Dig We Must: If You Can’t Lower Sea Melt, Dig Down to Lower Sea Melt

Russian bear and eagle cartoon by Mickey Paraskevas
Russian bear and eagle cartoon by Mickey Paraskevas

I have no idea how to solve global warming. But I do think I have a solution for the rising seas and the floods they bring. It’s something nobody’s ever thought of before.

Globally, the seas have risen almost two inches. The cause, of course, is the melting of the glaciers at both the north and south poles. Already, here in America, the seas have caused problems in the coastal cities of New York, Miami, Charleston, New Orleans and Galveston.

Here on the East End, we’re raising the levels of the pavement on Dune Road and on Gerard Drive in Springs. We’re building higher ocean dunes in Sagaponack and Montauk with more to come. These are temporary solutions, to be sure. The higher the water gets, the more we are going to have to raise these roads and dunes. Eventually, it will all fail.

But there is another way to look at this. It comes from an old adage that says, “If you can’t raise the bridge, lower the water.” And the idea came to me while looking out from my living room deck to the increasingly high tides of Three Mile Harbor. First, with Sandy five years ago, then with our third nor’easter this winter, the harbor has overflowed its banks.

It has to get up five feet to do that. It’s done it, for short periods of time to be sure, but it’s happened. I’ve lived on this spot for 40 years now. In that time, it only did that once before, and that was back in the 1980s during a full moon and a high tide during an offshore storm.

Out in the harbor, almost directly across the street from my house, there were two floating steam shovels pulling up muck from the harbor bottom and shoving it along a shore by Gardiner’s Marina. The marina is building a new steel bulkhead to raise the level of its dock. And that’s when it occurred to me.

If that steam shovel and other equipment like it were to haul the muck up and then dig deeper down into the harbor bottom to create a great big hole, the harbor water would fill up that deep hole and, as a result, lower the level of the water in the rest of the harbor. It might result in more water pouring in from the bay to make up for it, but let’s think a little bigger here.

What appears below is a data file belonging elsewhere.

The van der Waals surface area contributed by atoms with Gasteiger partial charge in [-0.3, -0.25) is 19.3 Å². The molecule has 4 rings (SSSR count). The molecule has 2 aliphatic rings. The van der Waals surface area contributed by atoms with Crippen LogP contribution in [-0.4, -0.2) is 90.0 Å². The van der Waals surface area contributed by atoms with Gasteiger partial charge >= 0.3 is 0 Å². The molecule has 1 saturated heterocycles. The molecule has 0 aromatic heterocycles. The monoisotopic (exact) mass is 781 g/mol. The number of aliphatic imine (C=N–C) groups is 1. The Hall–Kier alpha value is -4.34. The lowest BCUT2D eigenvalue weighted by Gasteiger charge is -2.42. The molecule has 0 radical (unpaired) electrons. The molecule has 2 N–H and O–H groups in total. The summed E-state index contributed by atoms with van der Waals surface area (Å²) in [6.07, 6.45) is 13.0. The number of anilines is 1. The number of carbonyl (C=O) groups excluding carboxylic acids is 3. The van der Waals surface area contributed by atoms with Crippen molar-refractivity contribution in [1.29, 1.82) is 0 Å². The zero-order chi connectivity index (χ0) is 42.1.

What if—and I don’t know if this would environmentally damage the sea bottom—we were to have all these steam shovels up and down the East Coast, and up and down the west coast and at every other coastline in the world dig down to deepen the sea bottom by the shore all at the same time, it would result in a lowering of the sea levels.

There’s only so much water in the seas. Yes, it is slowly increasing year after year as the glaciers melt at the polar ice caps, but eventually all the ice caps will melt. Scientists say that if we do nothing between now and then, the sea levels everywhere will be 50 feet higher than they are now and they won’t get any higher at all after that.

The thing is, though, that if we make digging trenches and holes near every shoreline as a worldwide project, we will make a deeper bowl for all this new water to fill before it needs to come up higher at sea level. We account for all the water. It just makes for a deeper sea.

Will this work? I think it would. Would this be an overwhelming project to undertake? I think so. But it would take less work than to do what we are doing now, which is retreating from the shoreline and hoping for the best, then go back to living without oil, coal or other post-industrial energy sources and going back to living as they did in the 18th century. And I don’t think there’s any consensus in the world to want to do that.

With my plan, you wouldn’t have to give up oil and coal. The muck and sea bottoms could be packed against the shorelines. Doing this would create jobs, jobs, jobs. And everybody will live happily ever after.

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